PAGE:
DUPONT, Wash. — A Burien teen who suffered a broken neck in the 2017 Amtrak train derailment near DuPont is suing Amtrak, Sound Transit, and the Washington State Department of Transportation (WSDOT)
The teen, Timmy Brodigan, who now depends on a wheelchair to get around, is working every day to regain movement.
Brodigan's attorney, Todd Gardner, claims the negligence of others put his client in this spot and says those people need to be held accountable.
Sound Transit said they are still reviewing the lawsuit. WSDOT and Amtrak sid they don't comment on pending litigation.
For Brodigan, the daily work is emotionally draining and physically exhausting, but he is determined, according to Gardner.
"He'd like his life back. He knows he's not going to get that," said Gardner.
Gardner has visited the Burien teen at Craig Hospital in Denver, a world-renowned facility that specializes in spinal cord injuries.
Brodigan went to that hospital after the derailment that happened near DuPont on Dec. 18, 2017. The Amtrak train was making its inaugural run on the Point Defiance Bypass. The route that was supposed to shave 10 minutes off the trip is where three people were killed and dozens injured.
Brodigan broke his neck in the crash.
"He would have suffered a severe blow to his head because it crushed his C5 vertebrae... it literally exploded. Shards of that bone shot into a spinal cord and that's what caused this profound spinal cord injury," Gardner said.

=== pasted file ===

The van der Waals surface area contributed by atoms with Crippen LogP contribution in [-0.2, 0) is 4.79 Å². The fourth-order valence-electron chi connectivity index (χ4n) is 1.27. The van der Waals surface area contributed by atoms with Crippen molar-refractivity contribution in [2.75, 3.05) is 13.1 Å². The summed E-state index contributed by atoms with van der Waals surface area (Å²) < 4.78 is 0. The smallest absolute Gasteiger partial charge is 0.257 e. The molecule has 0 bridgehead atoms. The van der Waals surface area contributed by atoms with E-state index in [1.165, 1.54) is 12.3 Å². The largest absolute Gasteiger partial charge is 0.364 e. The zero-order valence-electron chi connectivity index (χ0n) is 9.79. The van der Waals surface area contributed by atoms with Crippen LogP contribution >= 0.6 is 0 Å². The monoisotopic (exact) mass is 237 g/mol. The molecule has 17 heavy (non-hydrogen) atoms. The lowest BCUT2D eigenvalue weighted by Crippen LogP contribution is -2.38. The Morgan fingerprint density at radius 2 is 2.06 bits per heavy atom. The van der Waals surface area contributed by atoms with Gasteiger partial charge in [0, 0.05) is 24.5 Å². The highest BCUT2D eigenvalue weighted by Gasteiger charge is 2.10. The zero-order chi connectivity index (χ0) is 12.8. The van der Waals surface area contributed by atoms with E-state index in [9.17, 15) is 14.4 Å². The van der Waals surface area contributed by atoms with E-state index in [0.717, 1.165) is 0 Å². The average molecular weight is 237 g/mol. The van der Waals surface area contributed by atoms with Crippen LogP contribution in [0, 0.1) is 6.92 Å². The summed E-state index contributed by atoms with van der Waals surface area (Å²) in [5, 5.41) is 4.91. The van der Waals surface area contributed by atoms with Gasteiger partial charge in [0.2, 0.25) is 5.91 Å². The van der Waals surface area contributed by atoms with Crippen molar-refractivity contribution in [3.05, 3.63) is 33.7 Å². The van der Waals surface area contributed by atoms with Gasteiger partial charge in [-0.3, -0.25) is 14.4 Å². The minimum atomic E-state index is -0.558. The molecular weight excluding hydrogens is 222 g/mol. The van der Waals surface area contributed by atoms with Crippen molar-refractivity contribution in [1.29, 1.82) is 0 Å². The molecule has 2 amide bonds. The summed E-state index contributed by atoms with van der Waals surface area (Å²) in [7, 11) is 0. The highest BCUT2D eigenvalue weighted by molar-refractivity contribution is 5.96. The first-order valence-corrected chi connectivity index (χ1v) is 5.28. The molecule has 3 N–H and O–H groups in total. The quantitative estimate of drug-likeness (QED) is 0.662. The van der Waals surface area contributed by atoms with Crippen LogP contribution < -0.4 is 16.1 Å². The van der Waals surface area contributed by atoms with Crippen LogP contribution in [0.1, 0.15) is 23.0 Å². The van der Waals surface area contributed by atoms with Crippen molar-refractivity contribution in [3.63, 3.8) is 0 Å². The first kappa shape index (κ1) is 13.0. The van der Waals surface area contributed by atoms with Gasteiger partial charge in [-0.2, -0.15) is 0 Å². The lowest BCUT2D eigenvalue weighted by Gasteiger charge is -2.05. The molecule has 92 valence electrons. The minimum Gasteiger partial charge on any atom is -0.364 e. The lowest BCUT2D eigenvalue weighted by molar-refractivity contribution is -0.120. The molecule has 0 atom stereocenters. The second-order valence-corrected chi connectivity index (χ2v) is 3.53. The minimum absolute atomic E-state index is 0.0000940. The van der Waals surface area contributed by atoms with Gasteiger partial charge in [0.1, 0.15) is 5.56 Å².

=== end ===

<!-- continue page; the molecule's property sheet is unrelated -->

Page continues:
In his lawsuit, Gardner claims the transportation system was rushed into service before it was ready.
"It should never be a learning experience when you have 77 passengers and a crew on a train that's moving 80 miles an hour," said Gardner.
Gardner said instead, the train should have been traveling 30 miles per hour on the curve where it derailed.
He also said that Sound Transit was aware before the derailment that, because of the curve on the route, Positive Train Control could provide added protection. Positive Train Control is a technology designed to stop a train before certain accidents occur. However, that technology was not installed.
"His training was just horribly inadequate. I mean, he had one round trip on this line without supervision," said Gardner, who added that on the day of the derailment, the engineer was in a new locomotive.
"For 20 seconds, his eyes are not on the track. He's trying to figure out what this means, he looks up, he's four seconds from the corner, it's now too late, and his last words were 'we're dead.'"
For many, what followed was a nightmare. Gardner said for Brodigan, it's one that's still not over. The very athletic teen, now a spinal cord injury survivor, is battling back with a focus on hope and healing.